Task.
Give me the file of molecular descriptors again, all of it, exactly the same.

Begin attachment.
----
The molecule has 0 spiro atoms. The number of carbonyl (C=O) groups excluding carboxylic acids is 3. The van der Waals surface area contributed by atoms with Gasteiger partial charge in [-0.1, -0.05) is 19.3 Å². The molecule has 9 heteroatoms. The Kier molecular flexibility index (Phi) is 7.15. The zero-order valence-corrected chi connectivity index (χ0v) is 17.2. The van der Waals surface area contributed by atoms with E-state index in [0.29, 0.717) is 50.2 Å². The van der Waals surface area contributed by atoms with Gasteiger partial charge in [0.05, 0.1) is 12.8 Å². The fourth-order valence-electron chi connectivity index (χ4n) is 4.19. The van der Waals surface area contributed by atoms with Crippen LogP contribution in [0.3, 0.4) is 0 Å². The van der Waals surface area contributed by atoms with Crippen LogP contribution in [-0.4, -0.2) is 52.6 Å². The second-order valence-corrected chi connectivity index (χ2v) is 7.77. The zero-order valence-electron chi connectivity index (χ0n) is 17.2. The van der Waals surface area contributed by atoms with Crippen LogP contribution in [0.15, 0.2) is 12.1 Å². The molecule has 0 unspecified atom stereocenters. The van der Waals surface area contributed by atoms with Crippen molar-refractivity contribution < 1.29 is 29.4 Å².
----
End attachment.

The molecule has 0 spiro atoms. The number of carbonyl (C=O) groups excluding carboxylic acids is 3. The van der Waals surface area contributed by atoms with Gasteiger partial charge in [-0.1, -0.05) is 19.3 Å². The molecule has 9 heteroatoms. The Kier molecular flexibility index (Phi) is 7.15. The zero-order valence-corrected chi connectivity index (χ0v) is 17.2. The van der Waals surface area contributed by atoms with E-state index in [0.29, 0.717) is 50.2 Å². The van der Waals surface area contributed by atoms with Gasteiger partial charge in [0.05, 0.1) is 12.8 Å². The fourth-order valence-electron chi connectivity index (χ4n) is 4.19. The van der Waals surface area contributed by atoms with Crippen LogP contribution in [0.3, 0.4) is 0 Å². The van der Waals surface area contributed by atoms with Crippen LogP contribution in [-0.4, -0.2) is 52.6 Å². The second-order valence-corrected chi connectivity index (χ2v) is 7.77. The zero-order valence-electron chi connectivity index (χ0n) is 17.2. The van der Waals surface area contributed by atoms with Crippen LogP contribution in [0.15, 0.2) is 12.1 Å². The molecule has 0 unspecified atom stereocenters. The van der Waals surface area contributed by atoms with Crippen molar-refractivity contribution < 1.29 is 29.4 Å².